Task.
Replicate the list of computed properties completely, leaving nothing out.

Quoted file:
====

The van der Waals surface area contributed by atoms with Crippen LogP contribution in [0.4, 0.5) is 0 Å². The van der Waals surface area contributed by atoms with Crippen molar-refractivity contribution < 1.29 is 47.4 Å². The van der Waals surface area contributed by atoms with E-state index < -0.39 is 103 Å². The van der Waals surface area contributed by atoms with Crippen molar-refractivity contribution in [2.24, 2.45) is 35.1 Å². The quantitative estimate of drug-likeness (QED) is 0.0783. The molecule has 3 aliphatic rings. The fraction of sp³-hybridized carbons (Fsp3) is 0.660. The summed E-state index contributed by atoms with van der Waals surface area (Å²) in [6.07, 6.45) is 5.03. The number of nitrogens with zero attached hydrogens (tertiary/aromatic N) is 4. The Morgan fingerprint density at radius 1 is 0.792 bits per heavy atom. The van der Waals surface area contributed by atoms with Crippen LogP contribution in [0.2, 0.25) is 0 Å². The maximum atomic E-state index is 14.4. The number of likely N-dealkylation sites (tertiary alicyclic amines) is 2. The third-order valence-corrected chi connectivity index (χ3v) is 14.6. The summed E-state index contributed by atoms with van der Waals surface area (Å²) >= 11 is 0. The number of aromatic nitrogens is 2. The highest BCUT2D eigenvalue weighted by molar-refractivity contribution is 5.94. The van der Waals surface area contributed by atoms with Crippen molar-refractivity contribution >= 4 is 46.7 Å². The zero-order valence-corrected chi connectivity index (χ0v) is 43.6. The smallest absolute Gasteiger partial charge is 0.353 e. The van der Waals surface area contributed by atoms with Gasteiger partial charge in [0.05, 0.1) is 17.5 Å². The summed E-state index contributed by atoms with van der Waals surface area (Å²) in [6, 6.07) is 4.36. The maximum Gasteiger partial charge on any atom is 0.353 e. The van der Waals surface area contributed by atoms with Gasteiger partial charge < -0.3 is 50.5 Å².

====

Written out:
The van der Waals surface area contributed by atoms with Crippen LogP contribution in [0.4, 0.5) is 0 Å². The van der Waals surface area contributed by atoms with Crippen molar-refractivity contribution < 1.29 is 47.4 Å². The van der Waals surface area contributed by atoms with E-state index < -0.39 is 103 Å². The van der Waals surface area contributed by atoms with Crippen molar-refractivity contribution in [2.24, 2.45) is 35.1 Å². The quantitative estimate of drug-likeness (QED) is 0.0783. The molecule has 3 aliphatic rings. The fraction of sp³-hybridized carbons (Fsp3) is 0.660. The summed E-state index contributed by atoms with van der Waals surface area (Å²) in [6.07, 6.45) is 5.03. The number of nitrogens with zero attached hydrogens (tertiary/aromatic N) is 4. The Morgan fingerprint density at radius 1 is 0.792 bits per heavy atom. The van der Waals surface area contributed by atoms with Crippen LogP contribution in [0.2, 0.25) is 0 Å². The maximum atomic E-state index is 14.4. The number of likely N-dealkylation sites (tertiary alicyclic amines) is 2. The third-order valence-corrected chi connectivity index (χ3v) is 14.6. The summed E-state index contributed by atoms with van der Waals surface area (Å²) >= 11 is 0. The number of aromatic nitrogens is 2. The highest BCUT2D eigenvalue weighted by molar-refractivity contribution is 5.94. The van der Waals surface area contributed by atoms with Crippen molar-refractivity contribution >= 4 is 46.7 Å². The zero-order valence-corrected chi connectivity index (χ0v) is 43.6. The smallest absolute Gasteiger partial charge is 0.353 e. The van der Waals surface area contributed by atoms with Gasteiger partial charge in [0.05, 0.1) is 17.5 Å². The summed E-state index contributed by atoms with van der Waals surface area (Å²) in [6, 6.07) is 4.36. The maximum Gasteiger partial charge on any atom is 0.353 e. The van der Waals surface area contributed by atoms with Gasteiger partial charge < -0.3 is 50.5 Å².